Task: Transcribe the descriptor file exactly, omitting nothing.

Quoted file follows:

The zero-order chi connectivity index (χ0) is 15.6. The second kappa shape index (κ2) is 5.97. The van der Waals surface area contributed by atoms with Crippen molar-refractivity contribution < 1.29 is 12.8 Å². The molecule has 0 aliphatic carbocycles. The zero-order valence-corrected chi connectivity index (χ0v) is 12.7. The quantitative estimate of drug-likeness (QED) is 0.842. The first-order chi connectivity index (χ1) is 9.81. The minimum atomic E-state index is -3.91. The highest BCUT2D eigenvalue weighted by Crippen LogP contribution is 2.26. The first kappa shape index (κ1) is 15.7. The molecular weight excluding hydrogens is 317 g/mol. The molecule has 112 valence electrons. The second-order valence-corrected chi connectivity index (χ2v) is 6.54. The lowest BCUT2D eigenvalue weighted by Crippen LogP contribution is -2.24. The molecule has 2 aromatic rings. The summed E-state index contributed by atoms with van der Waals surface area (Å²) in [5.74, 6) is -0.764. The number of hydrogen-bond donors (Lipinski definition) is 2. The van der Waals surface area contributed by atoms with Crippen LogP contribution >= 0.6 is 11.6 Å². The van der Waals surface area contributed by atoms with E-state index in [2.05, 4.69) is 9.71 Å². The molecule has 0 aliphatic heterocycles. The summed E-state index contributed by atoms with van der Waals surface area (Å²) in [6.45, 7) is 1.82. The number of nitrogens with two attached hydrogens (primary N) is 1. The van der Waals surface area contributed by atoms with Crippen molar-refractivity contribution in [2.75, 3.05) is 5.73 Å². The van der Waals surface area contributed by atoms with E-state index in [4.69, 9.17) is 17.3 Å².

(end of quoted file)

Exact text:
The zero-order chi connectivity index (χ0) is 15.6. The second kappa shape index (κ2) is 5.97. The van der Waals surface area contributed by atoms with Crippen molar-refractivity contribution < 1.29 is 12.8 Å². The molecule has 0 aliphatic carbocycles. The zero-order valence-corrected chi connectivity index (χ0v) is 12.7. The quantitative estimate of drug-likeness (QED) is 0.842. The first-order chi connectivity index (χ1) is 9.81. The minimum atomic E-state index is -3.91. The highest BCUT2D eigenvalue weighted by Crippen LogP contribution is 2.26. The first kappa shape index (κ1) is 15.7. The molecular weight excluding hydrogens is 317 g/mol. The molecule has 112 valence electrons. The second-order valence-corrected chi connectivity index (χ2v) is 6.54. The lowest BCUT2D eigenvalue weighted by Crippen LogP contribution is -2.24. The molecule has 2 aromatic rings. The summed E-state index contributed by atoms with van der Waals surface area (Å²) in [5.74, 6) is -0.764. The number of hydrogen-bond donors (Lipinski definition) is 2. The van der Waals surface area contributed by atoms with Crippen LogP contribution >= 0.6 is 11.6 Å². The van der Waals surface area contributed by atoms with E-state index in [2.05, 4.69) is 9.71 Å². The molecule has 0 aliphatic heterocycles. The summed E-state index contributed by atoms with van der Waals surface area (Å²) in [6.45, 7) is 1.82. The number of nitrogens with two attached hydrogens (primary N) is 1. The van der Waals surface area contributed by atoms with Crippen molar-refractivity contribution in [2.75, 3.05) is 5.73 Å². The van der Waals surface area contributed by atoms with E-state index in [4.69, 9.17) is 17.3 Å².